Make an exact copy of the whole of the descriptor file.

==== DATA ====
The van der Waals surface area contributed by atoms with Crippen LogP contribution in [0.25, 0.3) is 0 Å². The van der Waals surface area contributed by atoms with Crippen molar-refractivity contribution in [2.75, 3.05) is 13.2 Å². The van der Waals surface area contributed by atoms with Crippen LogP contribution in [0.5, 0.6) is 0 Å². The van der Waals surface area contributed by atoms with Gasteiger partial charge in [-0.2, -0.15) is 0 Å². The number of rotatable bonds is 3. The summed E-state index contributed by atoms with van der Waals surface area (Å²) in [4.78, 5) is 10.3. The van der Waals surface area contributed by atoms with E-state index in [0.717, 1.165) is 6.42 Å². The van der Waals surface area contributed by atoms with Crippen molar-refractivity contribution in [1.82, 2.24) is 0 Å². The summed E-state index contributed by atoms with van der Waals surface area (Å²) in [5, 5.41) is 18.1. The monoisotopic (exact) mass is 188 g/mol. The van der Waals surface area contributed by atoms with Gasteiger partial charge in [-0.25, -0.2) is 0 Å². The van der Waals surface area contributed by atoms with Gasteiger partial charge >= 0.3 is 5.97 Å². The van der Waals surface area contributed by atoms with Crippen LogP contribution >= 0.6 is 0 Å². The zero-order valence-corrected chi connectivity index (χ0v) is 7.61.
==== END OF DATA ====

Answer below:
The van der Waals surface area contributed by atoms with Crippen LogP contribution in [0.25, 0.3) is 0 Å². The van der Waals surface area contributed by atoms with Crippen molar-refractivity contribution in [2.75, 3.05) is 13.2 Å². The van der Waals surface area contributed by atoms with Crippen LogP contribution in [0.5, 0.6) is 0 Å². The van der Waals surface area contributed by atoms with Gasteiger partial charge in [-0.2, -0.15) is 0 Å². The number of rotatable bonds is 3. The summed E-state index contributed by atoms with van der Waals surface area (Å²) in [4.78, 5) is 10.3. The van der Waals surface area contributed by atoms with E-state index in [0.717, 1.165) is 6.42 Å². The van der Waals surface area contributed by atoms with Crippen molar-refractivity contribution in [1.82, 2.24) is 0 Å². The summed E-state index contributed by atoms with van der Waals surface area (Å²) in [5, 5.41) is 18.1. The monoisotopic (exact) mass is 188 g/mol. The van der Waals surface area contributed by atoms with Gasteiger partial charge in [-0.25, -0.2) is 0 Å². The van der Waals surface area contributed by atoms with Gasteiger partial charge >= 0.3 is 5.97 Å². The van der Waals surface area contributed by atoms with Crippen LogP contribution >= 0.6 is 0 Å². The zero-order valence-corrected chi connectivity index (χ0v) is 7.61.